Conversely, because of the contact zone, or the imprint strip, which is larger in comparison with prior art contact zones, the permissible ratio B09:B, or B11:B is reduced. An embodiment is of particular advantage, wherein the width B09, B11 of the groove 09, 11, in the area of its opening, or mouth, toward the surface of the core 04, or the base body 07, has, at most, a ratio of 1:3 in the circumferential direction in relation to the width B of the contact zone or the imprint strip formed by the indentation.

Preferably, the soft layer 06 has a reduced damping constant in comparison with customarily employed materials. In spite of higher loading and release speeds, occurring during roll-of because of the larger indentation S, no increased flexing heat is generated. Also, the layer 06 must be embodied in such a way that a sufficiently rapid restoration, or spring-back, into the initial position, takes place following the passage through the cylinder gap 03 so that, for example, the initial thickness is again present in the course of contact with an inking roller or with a further cylinder.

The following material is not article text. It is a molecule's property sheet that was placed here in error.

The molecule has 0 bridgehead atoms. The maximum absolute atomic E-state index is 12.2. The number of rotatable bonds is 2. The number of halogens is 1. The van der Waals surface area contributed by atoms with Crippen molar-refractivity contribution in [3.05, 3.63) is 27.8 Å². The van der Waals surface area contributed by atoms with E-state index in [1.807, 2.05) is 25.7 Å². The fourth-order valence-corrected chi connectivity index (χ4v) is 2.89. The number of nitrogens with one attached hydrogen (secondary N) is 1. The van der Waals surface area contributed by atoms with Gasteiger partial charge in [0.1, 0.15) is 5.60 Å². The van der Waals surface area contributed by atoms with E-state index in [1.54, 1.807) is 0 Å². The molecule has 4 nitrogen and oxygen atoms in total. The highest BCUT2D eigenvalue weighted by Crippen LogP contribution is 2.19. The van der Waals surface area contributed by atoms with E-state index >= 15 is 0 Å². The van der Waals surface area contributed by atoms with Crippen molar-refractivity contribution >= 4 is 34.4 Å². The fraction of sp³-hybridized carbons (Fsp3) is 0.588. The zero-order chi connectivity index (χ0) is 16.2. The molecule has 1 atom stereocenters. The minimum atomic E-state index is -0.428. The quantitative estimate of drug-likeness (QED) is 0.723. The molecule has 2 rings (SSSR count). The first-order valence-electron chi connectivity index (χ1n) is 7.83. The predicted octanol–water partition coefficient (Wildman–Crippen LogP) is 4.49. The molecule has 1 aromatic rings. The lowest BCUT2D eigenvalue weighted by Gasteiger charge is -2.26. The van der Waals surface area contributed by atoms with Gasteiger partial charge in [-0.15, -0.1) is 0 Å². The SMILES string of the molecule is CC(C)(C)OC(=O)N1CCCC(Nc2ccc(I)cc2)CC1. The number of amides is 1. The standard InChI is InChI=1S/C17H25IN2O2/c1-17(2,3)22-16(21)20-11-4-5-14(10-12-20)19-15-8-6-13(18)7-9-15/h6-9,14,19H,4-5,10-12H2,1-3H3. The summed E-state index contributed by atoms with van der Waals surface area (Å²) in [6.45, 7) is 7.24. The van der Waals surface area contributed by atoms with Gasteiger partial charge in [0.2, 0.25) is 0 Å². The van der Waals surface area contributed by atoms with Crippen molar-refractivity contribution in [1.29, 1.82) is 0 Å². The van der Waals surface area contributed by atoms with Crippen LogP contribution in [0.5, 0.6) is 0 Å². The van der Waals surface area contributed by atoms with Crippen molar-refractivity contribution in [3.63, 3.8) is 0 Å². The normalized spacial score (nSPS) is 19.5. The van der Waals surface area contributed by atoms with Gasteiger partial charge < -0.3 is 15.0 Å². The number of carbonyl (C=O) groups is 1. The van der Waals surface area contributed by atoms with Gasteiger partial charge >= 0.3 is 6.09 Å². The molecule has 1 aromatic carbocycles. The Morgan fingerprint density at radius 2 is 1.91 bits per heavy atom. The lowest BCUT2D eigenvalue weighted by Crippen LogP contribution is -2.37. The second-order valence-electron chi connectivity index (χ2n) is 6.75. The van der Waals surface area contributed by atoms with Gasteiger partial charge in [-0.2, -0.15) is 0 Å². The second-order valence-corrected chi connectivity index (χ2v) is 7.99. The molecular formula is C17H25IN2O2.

A printing unit 12, which is configured in an advantageous manner with the layer 06 and which is embodied as a so-called double printing unit 12, is represented in FIGS. 4 and 5. The transfer cylinder 02, which is assigned to the forme cylinder 01, and which form a first cylinder pair 01, 02, cooperates with a counter-pressure cylinder 14, that is also embodied as a transfer cylinder 14, and which is also assigned to a forme cylinder 16, via a material 13 to be imprinted, for example via a web 13. All four cylinders 01, 02, 14, 16 are each driven, mechanically independent of each other, by different drive motors 17, as seen in. In a modification, the forme and transfer cylinders 01, 02, 14, 16 are coupled in pairs and each pair is driven by a paired drive motor 17, either at the forme cylinder 01, 16, at the transfer cylinder 02, 14, or parallel to the cylinders, all as seen in.